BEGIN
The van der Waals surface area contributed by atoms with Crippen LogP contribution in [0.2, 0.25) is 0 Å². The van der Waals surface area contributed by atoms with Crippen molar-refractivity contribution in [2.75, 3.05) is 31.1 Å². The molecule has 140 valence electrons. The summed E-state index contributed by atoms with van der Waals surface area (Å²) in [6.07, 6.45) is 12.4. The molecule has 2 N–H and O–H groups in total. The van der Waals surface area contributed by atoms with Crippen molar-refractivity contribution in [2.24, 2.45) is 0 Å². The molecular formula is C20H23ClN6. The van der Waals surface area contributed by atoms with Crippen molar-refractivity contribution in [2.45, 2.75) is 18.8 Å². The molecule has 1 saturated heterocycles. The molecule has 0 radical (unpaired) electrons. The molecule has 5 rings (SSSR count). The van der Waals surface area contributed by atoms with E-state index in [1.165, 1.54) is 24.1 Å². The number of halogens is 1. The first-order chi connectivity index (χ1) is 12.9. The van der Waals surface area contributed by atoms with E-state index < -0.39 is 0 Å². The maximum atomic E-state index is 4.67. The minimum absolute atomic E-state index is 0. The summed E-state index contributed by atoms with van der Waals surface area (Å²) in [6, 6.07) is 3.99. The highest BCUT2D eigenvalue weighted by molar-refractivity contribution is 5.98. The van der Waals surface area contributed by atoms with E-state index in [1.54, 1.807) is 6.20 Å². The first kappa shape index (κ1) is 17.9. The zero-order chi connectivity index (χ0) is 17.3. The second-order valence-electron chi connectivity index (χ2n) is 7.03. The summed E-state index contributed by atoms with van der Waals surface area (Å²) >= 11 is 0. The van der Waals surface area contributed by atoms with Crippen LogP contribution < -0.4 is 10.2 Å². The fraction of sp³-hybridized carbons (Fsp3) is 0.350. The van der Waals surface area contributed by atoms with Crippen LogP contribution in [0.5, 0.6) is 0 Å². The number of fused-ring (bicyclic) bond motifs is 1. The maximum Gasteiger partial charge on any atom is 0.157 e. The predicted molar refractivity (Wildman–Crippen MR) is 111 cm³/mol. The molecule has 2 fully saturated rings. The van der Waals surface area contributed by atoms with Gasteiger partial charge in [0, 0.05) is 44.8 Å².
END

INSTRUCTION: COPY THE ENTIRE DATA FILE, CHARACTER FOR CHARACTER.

The van der Waals surface area contributed by atoms with Crippen LogP contribution in [0.2, 0.25) is 0 Å². The van der Waals surface area contributed by atoms with Crippen molar-refractivity contribution in [2.75, 3.05) is 31.1 Å². The molecule has 140 valence electrons. The summed E-state index contributed by atoms with van der Waals surface area (Å²) in [6.07, 6.45) is 12.4. The molecule has 2 N–H and O–H groups in total. The van der Waals surface area contributed by atoms with Crippen molar-refractivity contribution in [2.24, 2.45) is 0 Å². The molecular formula is C20H23ClN6. The van der Waals surface area contributed by atoms with Crippen molar-refractivity contribution in [2.45, 2.75) is 18.8 Å². The molecule has 1 saturated heterocycles. The molecule has 0 radical (unpaired) electrons. The molecule has 5 rings (SSSR count). The van der Waals surface area contributed by atoms with E-state index in [1.165, 1.54) is 24.1 Å². The number of halogens is 1. The first-order chi connectivity index (χ1) is 12.9. The van der Waals surface area contributed by atoms with E-state index < -0.39 is 0 Å². The maximum atomic E-state index is 4.67. The minimum absolute atomic E-state index is 0. The summed E-state index contributed by atoms with van der Waals surface area (Å²) in [6, 6.07) is 3.99. The highest BCUT2D eigenvalue weighted by molar-refractivity contribution is 5.98. The van der Waals surface area contributed by atoms with E-state index in [1.54, 1.807) is 6.20 Å². The first kappa shape index (κ1) is 17.9. The zero-order chi connectivity index (χ0) is 17.3. The second-order valence-electron chi connectivity index (χ2n) is 7.03. The summed E-state index contributed by atoms with van der Waals surface area (Å²) >= 11 is 0. The van der Waals surface area contributed by atoms with Crippen LogP contribution < -0.4 is 10.2 Å². The fraction of sp³-hybridized carbons (Fsp3) is 0.350. The van der Waals surface area contributed by atoms with Crippen LogP contribution in [0.5, 0.6) is 0 Å². The number of fused-ring (bicyclic) bond motifs is 1. The maximum Gasteiger partial charge on any atom is 0.157 e. The predicted molar refractivity (Wildman–Crippen MR) is 111 cm³/mol. The molecule has 2 fully saturated rings. The van der Waals surface area contributed by atoms with Gasteiger partial charge in [0, 0.05) is 44.8 Å².